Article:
Presenter: Julie Heath
Students will be able to:
In this economics lesson, students examine the choices made in the story of The Three Little Pigs.
Tell students this lesson will focus on making better choices. Show them Slide 2 in the Costs and Benefits of the Three Little Pigs PowerPoint . Have them describe what they see in this picture. Ask which one of the snack choices would they choose and have them explain the reason for their choice. Ask them to identify one positive feature of the apple and record their answers. Ask them to identify one negative feature of the apple and record their answers. Repeat the process with the Cheetos. Tell students that the positive features would be considered benefits and the negative features would be considered costs. Explain that the cost of making a choice is more than just the amount paid for the product; it also includes what they gave up when making their choice. For example, if they chose the apple, they gave up the opportunity to have the Cheetos. And, if they chose the Cheetos, they gave up the opportunity to have the apple. Tell them what they gave up is called their opportunity cost. Remind them that making good choices is about comparing their benefits and costs, just as they did when choosing between the apple and the Cheetos. And, when they make a choice, they have to give up something because they cannot have everything – even though they may want to.
Ask students if they have heard the story of The Three Little Pigs. (Most should answer yes.) Tell them you are going to show them a video with the story and ask them several questions when it is over. Encourage them to look for examples of benefits, costs, and opportunity costs while viewing it. (Note: The first set of questions below are story review questions; the second set are reflection questions. The times are included with the first set if you prefer stopping the video while viewing to ask the questions.)
Put students into small groups. Tell them they are going to practice making decisions using a Decision-Making Grid. After distributing copies of the grid to each student, show them Slide 3 and review the instructions for the activity. Tell them you will be asking two questions and they should place a mark in the grids to correctly identify their answers. The first question deals with the speed of using the building materials and the second question deals with the safety of the building materials. You may want to point out these two areas on the slide. Ask Question 1: Are the building materials (straw, sticks and bricks) quick or easy to use when building a house? Have them discuss the question and mark their answers on the grid. Ask Question 2: Will the building materials provide “little” or “lots” of protection from the wolf or from a bad storm. Have them discuss the question and mark their answers on the grid. Have students use their grid results to reach consensus about the best decision for building a house. After reminding them about the three little pigs, ask them to explain who made the best and why they concluded that. (Answer: The third little pig because his house stood when the wolf came. Remind students that sometimes it worth taking the time to do things right the first time and to consider the future results of their choices, even when it seems like a quick, cheap decision might be more fun or easier.) Respond to any questions students may have about their grids or the assignment.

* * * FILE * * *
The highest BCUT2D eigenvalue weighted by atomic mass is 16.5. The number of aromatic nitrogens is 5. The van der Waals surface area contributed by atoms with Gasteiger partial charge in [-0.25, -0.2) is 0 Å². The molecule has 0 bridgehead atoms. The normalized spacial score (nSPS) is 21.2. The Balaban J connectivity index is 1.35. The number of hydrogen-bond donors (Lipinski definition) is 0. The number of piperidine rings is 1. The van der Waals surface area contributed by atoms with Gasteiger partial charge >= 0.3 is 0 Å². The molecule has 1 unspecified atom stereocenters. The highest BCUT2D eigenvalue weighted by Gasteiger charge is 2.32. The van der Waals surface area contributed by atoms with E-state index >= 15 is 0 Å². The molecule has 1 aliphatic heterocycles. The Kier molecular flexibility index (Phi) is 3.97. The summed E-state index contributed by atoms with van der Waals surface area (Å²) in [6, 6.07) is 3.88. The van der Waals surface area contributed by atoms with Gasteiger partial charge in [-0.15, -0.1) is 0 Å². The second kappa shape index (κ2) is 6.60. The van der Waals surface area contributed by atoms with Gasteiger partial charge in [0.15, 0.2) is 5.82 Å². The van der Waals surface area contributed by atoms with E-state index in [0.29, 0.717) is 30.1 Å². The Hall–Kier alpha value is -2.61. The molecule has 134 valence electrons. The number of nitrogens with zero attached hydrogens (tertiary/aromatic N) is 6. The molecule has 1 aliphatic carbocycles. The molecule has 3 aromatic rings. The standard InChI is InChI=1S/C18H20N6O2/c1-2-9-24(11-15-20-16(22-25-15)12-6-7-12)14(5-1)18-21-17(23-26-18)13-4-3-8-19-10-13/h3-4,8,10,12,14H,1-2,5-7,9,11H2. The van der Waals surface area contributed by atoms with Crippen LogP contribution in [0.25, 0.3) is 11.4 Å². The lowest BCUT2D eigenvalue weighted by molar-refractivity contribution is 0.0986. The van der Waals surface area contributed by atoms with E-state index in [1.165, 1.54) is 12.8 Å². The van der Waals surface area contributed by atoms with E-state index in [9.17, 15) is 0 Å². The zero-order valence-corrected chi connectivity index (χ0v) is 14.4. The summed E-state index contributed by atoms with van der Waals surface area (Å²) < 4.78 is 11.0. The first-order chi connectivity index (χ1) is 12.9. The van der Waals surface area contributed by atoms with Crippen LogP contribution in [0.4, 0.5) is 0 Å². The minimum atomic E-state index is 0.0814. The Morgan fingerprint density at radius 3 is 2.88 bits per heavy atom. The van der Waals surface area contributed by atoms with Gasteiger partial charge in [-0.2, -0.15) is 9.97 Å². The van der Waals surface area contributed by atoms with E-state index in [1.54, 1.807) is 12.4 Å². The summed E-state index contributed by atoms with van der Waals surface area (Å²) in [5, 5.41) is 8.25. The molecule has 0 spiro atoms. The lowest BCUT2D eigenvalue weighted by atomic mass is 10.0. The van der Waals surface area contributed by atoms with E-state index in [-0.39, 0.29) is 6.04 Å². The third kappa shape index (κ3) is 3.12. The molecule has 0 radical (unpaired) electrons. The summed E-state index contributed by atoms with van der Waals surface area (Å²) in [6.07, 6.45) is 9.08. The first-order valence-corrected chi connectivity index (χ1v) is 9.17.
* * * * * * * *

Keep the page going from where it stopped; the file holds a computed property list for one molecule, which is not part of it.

Distribute copies of Decision-Making to each student. Review the instructions and have students complete the assignment individually. (Note: You may need to read the story for them or provide additional guidance to complete the assignment.)
Distribute copies of the Assessment handout to each student. Tell students you will be reading three different situations and they should choose which choice, A or B, is best; then circle that letter on their handouts. Read the situations in Slides 3-5, allowing time for students to select their answer after each one. You may also want students to select one situation and explain the reason for their answer. Another option is to review the student answer, discussing the reasons as a class. (Answers: 1. B; 2. A; 3. A.)
Introduce students to What Pet Should I Get? by Dr. Suess in a lesson reinforcing the concepts of costs and benefits.
Use the lesson Toys for Me: A Lesson on Choice to expand students’ understanding of the need to make good decisions.
Use the interactive lesson Once Upon a Decision to enforce students’ understanding of costs versus benefits.
Presenter: Julie Heath
Presenter: Julie Heath
Presenter: Alex Lamon